Why Your First Mammogram Should be 3D
Before you book your very first mammogram, do your homework. The imaging itself is quick and may be just slightly uncomfortable, but the pictures can be drastically different depending on the type of mammogram you have. Your options are either 2D or 3D and the results can be like watching your favorite show on an 80’s TV with a grainy picture or on a flat screen HD TV like you probably have at home. And when it comes to your breast health, especially those first images, which will serve as a baseline, the picture quality really matters.
Why 3D is the Best Choice for Your First Mammo
Dr. Paula George, a RAYUS Breast Radiologist at Midwest Breast Care in St. Louis, MO has a highly trained eye for breast cancer. She looks at images of mammograms day in and day out and can spot an area of concern that would look like nothing to the untrained eye. When it comes to your first mammogram, Dr. George strongly recommends 3D. Her reasoning is two-fold. First, it gives you a great baseline with the most information, and it also decreases the chances you’ll be called back for a re-scan.
Ask anyone who has been “called back” after a mammogram and they’ll tell you that news can come with anxiety. It doesn’t mean breast cancer has been detected, in fact, the vast majority of callbacks turn out to be normal, but it does mean the radiologist saw something suspicious and needs to take another look. It happens most frequently on a first mammogram because there are no other images of your breasts for the radiologist to cross-reference. Want to lessen the chance of being called back? Get the test that shows the radiologist much more detail.
What is 3D Mammography (aka Tomosynthesis)?
A 2D mammogram takes 2 pictures of each breast – one from the top and one from the side. For every one picture in a 2D, the 3D captures 40-50 images from many different angles. It takes a millimeter-by-millimeter look through your breast tissue and any masses, that may be associated with breast cancers, are more easily recognized. Both tests are done on the same machine and have the same type of radiation exposure – through a 3D exam takes a few seconds longer on each side.
When 3D mammography (also called tomosynthesis) is used, it has been shown that breast cancer detection rates, especially in women with dense breasts, has increased up to 40% according to research presented to the Radiological Society of North America. Dr. George explains how 3D images assist radiologists in detecting smaller tumors, “When we do tomosynthesis, you get a much deeper look at the breast. You can see it millimeter by millimeter, so you can pick up small cancers better.”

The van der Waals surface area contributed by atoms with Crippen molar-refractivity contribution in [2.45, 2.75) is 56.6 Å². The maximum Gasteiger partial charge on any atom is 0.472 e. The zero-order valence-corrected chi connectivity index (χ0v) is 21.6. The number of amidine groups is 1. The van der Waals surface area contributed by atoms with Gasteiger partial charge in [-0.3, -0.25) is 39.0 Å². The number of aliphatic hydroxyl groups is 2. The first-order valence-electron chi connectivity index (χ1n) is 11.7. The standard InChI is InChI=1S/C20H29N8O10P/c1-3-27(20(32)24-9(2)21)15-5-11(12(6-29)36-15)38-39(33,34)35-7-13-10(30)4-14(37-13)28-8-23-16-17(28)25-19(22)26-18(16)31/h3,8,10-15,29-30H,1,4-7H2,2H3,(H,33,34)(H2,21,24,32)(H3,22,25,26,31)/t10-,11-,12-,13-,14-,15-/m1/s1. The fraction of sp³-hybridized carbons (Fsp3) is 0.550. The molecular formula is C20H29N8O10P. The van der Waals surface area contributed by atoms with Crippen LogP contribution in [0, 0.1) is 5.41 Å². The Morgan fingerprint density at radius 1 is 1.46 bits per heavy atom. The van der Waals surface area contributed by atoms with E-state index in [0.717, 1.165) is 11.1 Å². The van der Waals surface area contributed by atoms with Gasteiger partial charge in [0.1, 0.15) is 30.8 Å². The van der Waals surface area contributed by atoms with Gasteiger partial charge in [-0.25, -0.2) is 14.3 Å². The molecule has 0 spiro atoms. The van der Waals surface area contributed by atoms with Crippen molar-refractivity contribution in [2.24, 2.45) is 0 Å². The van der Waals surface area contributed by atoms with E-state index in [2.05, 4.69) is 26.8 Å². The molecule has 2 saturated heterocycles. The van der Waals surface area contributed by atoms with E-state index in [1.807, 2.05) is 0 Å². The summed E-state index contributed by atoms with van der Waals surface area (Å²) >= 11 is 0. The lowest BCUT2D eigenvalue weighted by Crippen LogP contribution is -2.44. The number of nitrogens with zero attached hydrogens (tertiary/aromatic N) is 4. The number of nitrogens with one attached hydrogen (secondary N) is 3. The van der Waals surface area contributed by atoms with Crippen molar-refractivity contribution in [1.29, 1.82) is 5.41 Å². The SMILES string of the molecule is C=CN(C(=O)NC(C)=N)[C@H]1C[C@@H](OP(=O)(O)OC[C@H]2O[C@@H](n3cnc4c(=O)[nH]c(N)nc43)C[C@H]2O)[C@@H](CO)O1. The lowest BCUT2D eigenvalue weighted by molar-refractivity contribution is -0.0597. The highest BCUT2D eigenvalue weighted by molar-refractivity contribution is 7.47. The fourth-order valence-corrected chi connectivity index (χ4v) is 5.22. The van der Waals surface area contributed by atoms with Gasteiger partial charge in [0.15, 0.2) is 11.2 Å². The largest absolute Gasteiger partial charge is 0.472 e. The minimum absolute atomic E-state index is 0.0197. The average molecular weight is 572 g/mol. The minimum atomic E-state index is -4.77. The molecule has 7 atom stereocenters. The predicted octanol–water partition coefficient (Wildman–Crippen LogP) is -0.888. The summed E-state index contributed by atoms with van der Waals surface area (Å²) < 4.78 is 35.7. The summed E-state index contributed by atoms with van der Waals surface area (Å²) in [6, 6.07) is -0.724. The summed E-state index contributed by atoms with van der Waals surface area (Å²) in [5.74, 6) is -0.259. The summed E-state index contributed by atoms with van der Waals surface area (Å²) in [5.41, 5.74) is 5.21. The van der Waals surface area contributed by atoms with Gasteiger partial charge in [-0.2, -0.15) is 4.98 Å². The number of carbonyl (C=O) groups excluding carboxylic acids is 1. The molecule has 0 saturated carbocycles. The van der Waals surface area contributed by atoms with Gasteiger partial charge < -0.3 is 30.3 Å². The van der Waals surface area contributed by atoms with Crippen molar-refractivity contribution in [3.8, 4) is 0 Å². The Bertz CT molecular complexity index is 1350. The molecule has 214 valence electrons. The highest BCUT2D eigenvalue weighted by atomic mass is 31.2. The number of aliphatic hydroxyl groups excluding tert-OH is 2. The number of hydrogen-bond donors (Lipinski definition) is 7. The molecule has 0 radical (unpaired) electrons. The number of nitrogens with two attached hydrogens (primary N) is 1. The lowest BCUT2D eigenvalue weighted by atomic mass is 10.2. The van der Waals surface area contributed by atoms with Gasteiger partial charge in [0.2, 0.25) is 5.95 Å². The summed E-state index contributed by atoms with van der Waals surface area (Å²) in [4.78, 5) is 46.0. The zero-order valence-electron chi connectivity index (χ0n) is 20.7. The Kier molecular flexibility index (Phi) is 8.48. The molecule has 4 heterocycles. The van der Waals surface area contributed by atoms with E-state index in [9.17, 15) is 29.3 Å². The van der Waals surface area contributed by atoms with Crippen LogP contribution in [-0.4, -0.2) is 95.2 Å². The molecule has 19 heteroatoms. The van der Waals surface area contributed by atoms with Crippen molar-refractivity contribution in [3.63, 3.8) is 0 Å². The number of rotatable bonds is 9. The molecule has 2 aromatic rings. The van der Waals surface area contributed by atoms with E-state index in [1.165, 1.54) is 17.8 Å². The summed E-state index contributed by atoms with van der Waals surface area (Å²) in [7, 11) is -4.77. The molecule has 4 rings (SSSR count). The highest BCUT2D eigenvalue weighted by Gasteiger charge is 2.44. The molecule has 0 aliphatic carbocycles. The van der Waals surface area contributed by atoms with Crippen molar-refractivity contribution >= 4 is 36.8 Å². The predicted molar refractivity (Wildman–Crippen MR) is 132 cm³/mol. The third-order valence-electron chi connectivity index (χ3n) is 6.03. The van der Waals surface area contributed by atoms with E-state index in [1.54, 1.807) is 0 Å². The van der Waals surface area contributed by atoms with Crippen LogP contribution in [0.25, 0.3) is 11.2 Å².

Dense Breasts and 3D Mammography (Tomosynthesis)
Dense breast tissue is found typically in younger women and women between the ages of 40 and 44. An estimated 40-50% of women under the age of 50 have dense breasts. With 40 being the recommended age to start getting mammograms, 3D may be your best choice, especially in getting the best baseline images and the best chance of detecting small cancers. According to Dr. George, “It’s advisable if you have dense breasts or a personal or family history of breast cancer to do 3D mammography, but you don’t have to continue with that year after year.”
Keeping up with Changing Mammogram Guidelines
The mammogram recommendations, along with technology, have been changing over the past several years. Click here to find out more about our recommendations in light of the changing mammo guidelines. In short, we encourage our patients to start the annual mammogram routine at age 40 and to opt for 3D if possible, especially if you have dense breasts, a history of breast cancer in your family, or have had breast cancer.
In this count,ry an estimated 1 out of 7-8 women will develop breast cancer in their lifetime according to the American Cancer Society. That’s about a 12% lifetime risk. Why not start out with the best imaging possible?
How to Find the Best Breast Imaging
When it comes to finding the best place to go for breast imaging, first take a look at whether or not the facility is dedicated to women’s imaging. These centers will have radiologists who look specifically at breast images all day long.
Another thing to look for is what accreditations your radiology center has been designated. Check to see if your facility is an accredited mammography facility through the American College of Radiology (ACR). The ACR has several different programs for imaging centers with The Breast Imaging Center of Excellence (BICOE) being awarded to breast imaging centers that achieve excellence by seeking and earning accreditation in all of the ACR’s voluntary breast-imaging accreditation programs and modules, in addition to the mandatory Mammography Accreditation Program.
When it comes to your mammogram, insurance covers the traditional 2D imaging and some policies also fully cover 3D. Other insurance policies require out-of-pocket charges for 3D, but they are typically less than $100. So it is important to investigate your policy, weigh your options, your personal health history, and your doctor’s recommendations when you are booking your first mammogram.